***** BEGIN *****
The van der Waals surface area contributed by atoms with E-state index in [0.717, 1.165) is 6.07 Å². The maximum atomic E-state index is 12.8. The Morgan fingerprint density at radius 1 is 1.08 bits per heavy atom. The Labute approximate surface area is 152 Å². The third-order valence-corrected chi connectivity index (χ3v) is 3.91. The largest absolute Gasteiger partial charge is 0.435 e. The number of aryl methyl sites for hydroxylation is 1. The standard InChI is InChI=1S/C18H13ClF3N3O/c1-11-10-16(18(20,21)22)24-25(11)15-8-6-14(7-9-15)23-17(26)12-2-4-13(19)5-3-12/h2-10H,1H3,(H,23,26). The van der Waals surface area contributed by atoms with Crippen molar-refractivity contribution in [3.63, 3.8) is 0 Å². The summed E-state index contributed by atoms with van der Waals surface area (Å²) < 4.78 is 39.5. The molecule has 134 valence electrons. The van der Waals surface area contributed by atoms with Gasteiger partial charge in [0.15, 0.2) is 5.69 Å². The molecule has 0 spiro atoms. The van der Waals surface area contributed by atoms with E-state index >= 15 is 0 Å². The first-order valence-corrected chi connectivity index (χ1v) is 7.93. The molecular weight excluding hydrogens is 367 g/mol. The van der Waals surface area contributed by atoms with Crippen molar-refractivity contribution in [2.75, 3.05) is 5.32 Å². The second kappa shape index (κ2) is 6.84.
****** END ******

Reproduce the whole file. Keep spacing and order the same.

The van der Waals surface area contributed by atoms with E-state index in [0.717, 1.165) is 6.07 Å². The maximum atomic E-state index is 12.8. The Morgan fingerprint density at radius 1 is 1.08 bits per heavy atom. The Labute approximate surface area is 152 Å². The third-order valence-corrected chi connectivity index (χ3v) is 3.91. The largest absolute Gasteiger partial charge is 0.435 e. The number of aryl methyl sites for hydroxylation is 1. The standard InChI is InChI=1S/C18H13ClF3N3O/c1-11-10-16(18(20,21)22)24-25(11)15-8-6-14(7-9-15)23-17(26)12-2-4-13(19)5-3-12/h2-10H,1H3,(H,23,26). The van der Waals surface area contributed by atoms with Crippen molar-refractivity contribution in [3.63, 3.8) is 0 Å². The summed E-state index contributed by atoms with van der Waals surface area (Å²) < 4.78 is 39.5. The molecule has 134 valence electrons. The van der Waals surface area contributed by atoms with Gasteiger partial charge in [0.15, 0.2) is 5.69 Å². The molecule has 0 spiro atoms. The van der Waals surface area contributed by atoms with E-state index >= 15 is 0 Å². The first-order valence-corrected chi connectivity index (χ1v) is 7.93. The molecular weight excluding hydrogens is 367 g/mol. The van der Waals surface area contributed by atoms with Crippen molar-refractivity contribution in [2.75, 3.05) is 5.32 Å². The second kappa shape index (κ2) is 6.84.